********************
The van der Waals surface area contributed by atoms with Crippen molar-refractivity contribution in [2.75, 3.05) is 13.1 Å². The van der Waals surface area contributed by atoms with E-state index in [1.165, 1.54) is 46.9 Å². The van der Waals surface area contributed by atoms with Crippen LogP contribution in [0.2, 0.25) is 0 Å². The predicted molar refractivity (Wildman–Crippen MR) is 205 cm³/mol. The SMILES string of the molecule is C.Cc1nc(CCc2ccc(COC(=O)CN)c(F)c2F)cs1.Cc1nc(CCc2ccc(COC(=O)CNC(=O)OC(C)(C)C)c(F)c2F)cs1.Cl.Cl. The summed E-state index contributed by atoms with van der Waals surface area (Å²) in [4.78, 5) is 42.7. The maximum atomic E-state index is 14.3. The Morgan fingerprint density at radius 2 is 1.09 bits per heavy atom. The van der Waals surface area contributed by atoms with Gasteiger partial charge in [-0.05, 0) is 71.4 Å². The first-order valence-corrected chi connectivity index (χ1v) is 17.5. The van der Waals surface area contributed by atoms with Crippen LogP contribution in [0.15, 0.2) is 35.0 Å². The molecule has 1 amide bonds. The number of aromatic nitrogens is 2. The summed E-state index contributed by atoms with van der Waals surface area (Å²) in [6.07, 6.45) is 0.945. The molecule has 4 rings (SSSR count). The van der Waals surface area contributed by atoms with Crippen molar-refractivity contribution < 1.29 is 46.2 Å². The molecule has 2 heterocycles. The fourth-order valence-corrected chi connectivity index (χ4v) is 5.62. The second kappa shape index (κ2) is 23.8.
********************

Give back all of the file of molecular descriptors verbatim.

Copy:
The van der Waals surface area contributed by atoms with Crippen molar-refractivity contribution in [2.75, 3.05) is 13.1 Å². The van der Waals surface area contributed by atoms with E-state index in [1.165, 1.54) is 46.9 Å². The van der Waals surface area contributed by atoms with Crippen LogP contribution in [0.2, 0.25) is 0 Å². The predicted molar refractivity (Wildman–Crippen MR) is 205 cm³/mol. The SMILES string of the molecule is C.Cc1nc(CCc2ccc(COC(=O)CN)c(F)c2F)cs1.Cc1nc(CCc2ccc(COC(=O)CNC(=O)OC(C)(C)C)c(F)c2F)cs1.Cl.Cl. The summed E-state index contributed by atoms with van der Waals surface area (Å²) in [4.78, 5) is 42.7. The maximum atomic E-state index is 14.3. The Morgan fingerprint density at radius 2 is 1.09 bits per heavy atom. The van der Waals surface area contributed by atoms with Gasteiger partial charge in [-0.05, 0) is 71.4 Å². The first-order valence-corrected chi connectivity index (χ1v) is 17.5. The van der Waals surface area contributed by atoms with Crippen LogP contribution in [0.15, 0.2) is 35.0 Å². The molecule has 1 amide bonds. The number of aromatic nitrogens is 2. The summed E-state index contributed by atoms with van der Waals surface area (Å²) in [6.07, 6.45) is 0.945. The molecule has 4 rings (SSSR count). The van der Waals surface area contributed by atoms with Crippen molar-refractivity contribution < 1.29 is 46.2 Å². The molecule has 2 heterocycles. The fourth-order valence-corrected chi connectivity index (χ4v) is 5.62. The second kappa shape index (κ2) is 23.8.